The Veteran

The Veteran COVERThe Veteran

The first Volume in the Castor Family Trilogy

The Veteran is the first book of a trilogy that chronicles the journey of the Castor family through three of our nation’s bloodiest wars. The saga begins with the crushing Union defeat on the final day of the battle of Chickamauga, where Will Castor’s artillery battery is overrun by the enemy in fierce hand-to-hand combat, every member of his gun crew is killed, and he is asked to end the suffering of his wounded sergeant. Caught behind enemy lines with a broken leg and unable to walk, he makes a pact with a war-weary Confederate deserter and meets his former enemy’s beautiful sister.

Will comes home from the Civil War a broken man. Although Post-Traumatic Stress Disorder (PTSD) is a phrase ripped right from today’s headlines, it has affected the lives of countless veterans from all of our country’s wars. This is the story of one man’s journey as he struggles to regain his footing in a world he no longer understands. He finds work in a lumber camp and experiences the rough-and-tumble, and often violent, world of the Michigan lumberjack. Guilt and alcohol slowly consume him. When he can go no further, alone in the vast forest of Northern Michigan, five years after the last shot of the Civil War, the war for Will Castor is finally over.

The Veteran is a gripping tale beautifully told. The ability of earlier Americans, both North and South, to find in each other respect, understanding, and forgiveness resonates from Chickamauga, to the great primal forests of northern Michigan. It is a message our country desperately needs to hear again. The unwavering belief in one country, which carried our ancestors forward in battle in the face of almost certain death, comes shining through at every turn.

“An ornate and rigorously crafted Civil War novel.” — Kirkus Reviews


Previously published as Echoes of Distant Thunder by Frank P. Slaughter – Arbutus Press
By Elizabeth Kane Buzzelli – Northern Express Weekly
You’re going to like Will Castor. This simple Civil War soldier is going to captivate you and show you a very different kind of war. “Echoes of Distant Thunder” by Frank P. Slaughter isn’t one of those big Civil War books we’re all used to, but something much smaller and more personal, a look into the depths and scope of one man’s soul.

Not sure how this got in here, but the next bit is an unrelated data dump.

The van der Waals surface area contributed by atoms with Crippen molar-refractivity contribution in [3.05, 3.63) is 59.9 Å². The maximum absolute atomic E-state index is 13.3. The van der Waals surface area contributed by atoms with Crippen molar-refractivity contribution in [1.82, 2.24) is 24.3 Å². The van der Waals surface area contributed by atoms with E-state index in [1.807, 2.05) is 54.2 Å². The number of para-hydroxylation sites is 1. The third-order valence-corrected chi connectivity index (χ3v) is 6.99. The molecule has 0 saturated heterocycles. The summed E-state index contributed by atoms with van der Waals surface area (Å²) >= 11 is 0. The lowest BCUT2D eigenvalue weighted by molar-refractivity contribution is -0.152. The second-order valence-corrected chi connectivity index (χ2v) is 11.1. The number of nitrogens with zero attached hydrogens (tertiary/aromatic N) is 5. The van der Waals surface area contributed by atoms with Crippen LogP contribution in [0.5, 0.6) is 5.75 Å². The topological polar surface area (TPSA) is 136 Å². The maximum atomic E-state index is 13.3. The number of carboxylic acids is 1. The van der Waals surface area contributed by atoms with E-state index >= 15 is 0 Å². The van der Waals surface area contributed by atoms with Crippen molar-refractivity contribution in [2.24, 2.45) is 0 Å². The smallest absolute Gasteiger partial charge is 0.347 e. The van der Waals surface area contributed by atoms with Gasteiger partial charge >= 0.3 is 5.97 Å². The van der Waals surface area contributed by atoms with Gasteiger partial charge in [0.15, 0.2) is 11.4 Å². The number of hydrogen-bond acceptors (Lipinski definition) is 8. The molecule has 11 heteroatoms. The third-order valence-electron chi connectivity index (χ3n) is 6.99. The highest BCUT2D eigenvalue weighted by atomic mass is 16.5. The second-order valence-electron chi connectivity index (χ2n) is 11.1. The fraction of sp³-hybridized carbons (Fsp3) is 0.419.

The story begins in 1971 with an inheritance coming to Paul, Will Castor’s great great grandson: an antique wooden box containing some old letters, a pocket watch, and a Civil War era revolver: The watch, inscribed “Love Always, Mollie,” is a mystery as is Will‘s tombstone with the word “Peep” carved beneath the Civil War designation of Pvt Bat D 1st Mich An (Private in Battery D, lst Michigan Artillery).
With these two mysteries in place we‘re sent back in time. Chickamauga, Georgia, September 20, 1863. Another sleepless night for Union private, Will Castor, and a day of relentless battle. The Union is losing ground. They are withdrawing. Since just before daylight the cold, heavy air had carried the deep rumble of artillery fire to them from somewhere over on the left, and it had steadily increased in volume and urgency as the morning wore on.
The battle continued: The guns of Battery D were taking a terrible toll on the Confederates as they crossed the old cornfield but they could not fire fast enough to stem the tide, and all six guns were running out of ammunition.

Friends and comrades die terribly around this country boy from Michigan. The aftermath of that day’s war being that he’s forced into horrible acts he would never have considered in his earlier, simpler life.